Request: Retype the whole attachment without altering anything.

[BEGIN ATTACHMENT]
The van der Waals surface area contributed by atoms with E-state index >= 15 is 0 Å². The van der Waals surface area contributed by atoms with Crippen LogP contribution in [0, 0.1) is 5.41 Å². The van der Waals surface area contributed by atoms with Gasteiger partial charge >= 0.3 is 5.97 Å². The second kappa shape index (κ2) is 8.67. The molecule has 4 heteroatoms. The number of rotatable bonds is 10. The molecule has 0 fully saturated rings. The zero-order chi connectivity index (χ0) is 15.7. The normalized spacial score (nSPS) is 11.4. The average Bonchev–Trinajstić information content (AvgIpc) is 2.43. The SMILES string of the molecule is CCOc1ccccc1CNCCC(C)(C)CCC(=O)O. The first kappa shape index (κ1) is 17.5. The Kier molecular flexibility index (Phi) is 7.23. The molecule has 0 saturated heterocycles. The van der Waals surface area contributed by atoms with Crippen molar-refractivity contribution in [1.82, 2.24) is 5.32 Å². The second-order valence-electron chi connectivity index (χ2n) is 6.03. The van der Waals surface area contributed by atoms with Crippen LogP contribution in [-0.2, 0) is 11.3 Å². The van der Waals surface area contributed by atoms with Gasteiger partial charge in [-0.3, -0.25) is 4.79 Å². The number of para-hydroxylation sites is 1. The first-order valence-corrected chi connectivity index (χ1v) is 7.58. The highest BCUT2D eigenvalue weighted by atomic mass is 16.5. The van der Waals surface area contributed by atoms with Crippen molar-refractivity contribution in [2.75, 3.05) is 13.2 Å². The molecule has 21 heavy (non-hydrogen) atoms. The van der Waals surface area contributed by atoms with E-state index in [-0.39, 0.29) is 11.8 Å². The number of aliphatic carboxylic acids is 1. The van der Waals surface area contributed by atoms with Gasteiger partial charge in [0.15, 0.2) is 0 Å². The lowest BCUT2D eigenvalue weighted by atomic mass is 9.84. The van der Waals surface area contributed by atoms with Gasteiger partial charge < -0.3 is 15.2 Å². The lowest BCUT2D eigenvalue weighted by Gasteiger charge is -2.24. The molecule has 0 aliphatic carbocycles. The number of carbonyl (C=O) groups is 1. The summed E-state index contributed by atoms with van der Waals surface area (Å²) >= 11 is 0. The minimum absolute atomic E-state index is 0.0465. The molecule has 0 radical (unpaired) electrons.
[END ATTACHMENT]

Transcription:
The van der Waals surface area contributed by atoms with E-state index >= 15 is 0 Å². The van der Waals surface area contributed by atoms with Crippen LogP contribution in [0, 0.1) is 5.41 Å². The van der Waals surface area contributed by atoms with Gasteiger partial charge >= 0.3 is 5.97 Å². The second kappa shape index (κ2) is 8.67. The molecule has 4 heteroatoms. The number of rotatable bonds is 10. The molecule has 0 fully saturated rings. The zero-order chi connectivity index (χ0) is 15.7. The normalized spacial score (nSPS) is 11.4. The average Bonchev–Trinajstić information content (AvgIpc) is 2.43. The SMILES string of the molecule is CCOc1ccccc1CNCCC(C)(C)CCC(=O)O. The first kappa shape index (κ1) is 17.5. The Kier molecular flexibility index (Phi) is 7.23. The molecule has 0 saturated heterocycles. The van der Waals surface area contributed by atoms with Crippen molar-refractivity contribution in [1.82, 2.24) is 5.32 Å². The second-order valence-electron chi connectivity index (χ2n) is 6.03. The van der Waals surface area contributed by atoms with Crippen LogP contribution in [-0.2, 0) is 11.3 Å². The van der Waals surface area contributed by atoms with Gasteiger partial charge in [-0.3, -0.25) is 4.79 Å². The number of para-hydroxylation sites is 1. The first-order valence-corrected chi connectivity index (χ1v) is 7.58. The highest BCUT2D eigenvalue weighted by atomic mass is 16.5. The van der Waals surface area contributed by atoms with Crippen molar-refractivity contribution in [2.75, 3.05) is 13.2 Å². The molecule has 21 heavy (non-hydrogen) atoms. The van der Waals surface area contributed by atoms with E-state index in [-0.39, 0.29) is 11.8 Å². The number of aliphatic carboxylic acids is 1. The van der Waals surface area contributed by atoms with Gasteiger partial charge in [0.15, 0.2) is 0 Å². The lowest BCUT2D eigenvalue weighted by atomic mass is 9.84. The van der Waals surface area contributed by atoms with Gasteiger partial charge < -0.3 is 15.2 Å². The lowest BCUT2D eigenvalue weighted by Gasteiger charge is -2.24. The molecule has 0 aliphatic carbocycles. The number of carbonyl (C=O) groups is 1. The summed E-state index contributed by atoms with van der Waals surface area (Å²) >= 11 is 0. The minimum absolute atomic E-state index is 0.0465. The molecule has 0 radical (unpaired) electrons.